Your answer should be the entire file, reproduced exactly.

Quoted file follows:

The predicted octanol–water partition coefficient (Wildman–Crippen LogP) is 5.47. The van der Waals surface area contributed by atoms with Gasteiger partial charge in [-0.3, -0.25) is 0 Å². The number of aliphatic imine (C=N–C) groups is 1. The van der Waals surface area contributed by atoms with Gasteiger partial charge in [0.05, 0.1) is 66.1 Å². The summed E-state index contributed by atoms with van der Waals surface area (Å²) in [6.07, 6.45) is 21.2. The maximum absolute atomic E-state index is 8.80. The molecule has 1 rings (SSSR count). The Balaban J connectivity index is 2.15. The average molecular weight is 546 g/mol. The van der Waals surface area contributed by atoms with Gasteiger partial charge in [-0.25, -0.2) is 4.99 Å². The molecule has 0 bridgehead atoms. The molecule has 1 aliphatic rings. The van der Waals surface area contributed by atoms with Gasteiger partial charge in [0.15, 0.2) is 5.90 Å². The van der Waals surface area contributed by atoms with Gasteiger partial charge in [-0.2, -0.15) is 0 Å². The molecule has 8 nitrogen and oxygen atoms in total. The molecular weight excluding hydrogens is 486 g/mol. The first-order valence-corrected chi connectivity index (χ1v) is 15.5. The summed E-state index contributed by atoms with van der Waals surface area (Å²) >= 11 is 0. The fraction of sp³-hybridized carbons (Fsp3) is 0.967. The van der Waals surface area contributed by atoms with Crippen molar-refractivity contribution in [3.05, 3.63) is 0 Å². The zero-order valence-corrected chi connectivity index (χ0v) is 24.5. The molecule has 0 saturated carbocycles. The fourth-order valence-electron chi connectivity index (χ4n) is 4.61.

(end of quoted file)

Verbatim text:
The predicted octanol–water partition coefficient (Wildman–Crippen LogP) is 5.47. The van der Waals surface area contributed by atoms with Gasteiger partial charge in [-0.3, -0.25) is 0 Å². The number of aliphatic imine (C=N–C) groups is 1. The van der Waals surface area contributed by atoms with Gasteiger partial charge in [0.05, 0.1) is 66.1 Å². The summed E-state index contributed by atoms with van der Waals surface area (Å²) in [6.07, 6.45) is 21.2. The maximum absolute atomic E-state index is 8.80. The molecule has 1 rings (SSSR count). The Balaban J connectivity index is 2.15. The average molecular weight is 546 g/mol. The van der Waals surface area contributed by atoms with Gasteiger partial charge in [-0.25, -0.2) is 4.99 Å². The molecule has 0 bridgehead atoms. The molecule has 1 aliphatic rings. The van der Waals surface area contributed by atoms with Gasteiger partial charge in [0.15, 0.2) is 5.90 Å². The van der Waals surface area contributed by atoms with Gasteiger partial charge in [-0.2, -0.15) is 0 Å². The molecule has 8 nitrogen and oxygen atoms in total. The molecular weight excluding hydrogens is 486 g/mol. The first-order valence-corrected chi connectivity index (χ1v) is 15.5. The summed E-state index contributed by atoms with van der Waals surface area (Å²) >= 11 is 0. The fraction of sp³-hybridized carbons (Fsp3) is 0.967. The van der Waals surface area contributed by atoms with Crippen molar-refractivity contribution in [3.05, 3.63) is 0 Å². The zero-order valence-corrected chi connectivity index (χ0v) is 24.5. The molecule has 0 saturated carbocycles. The fourth-order valence-electron chi connectivity index (χ4n) is 4.61.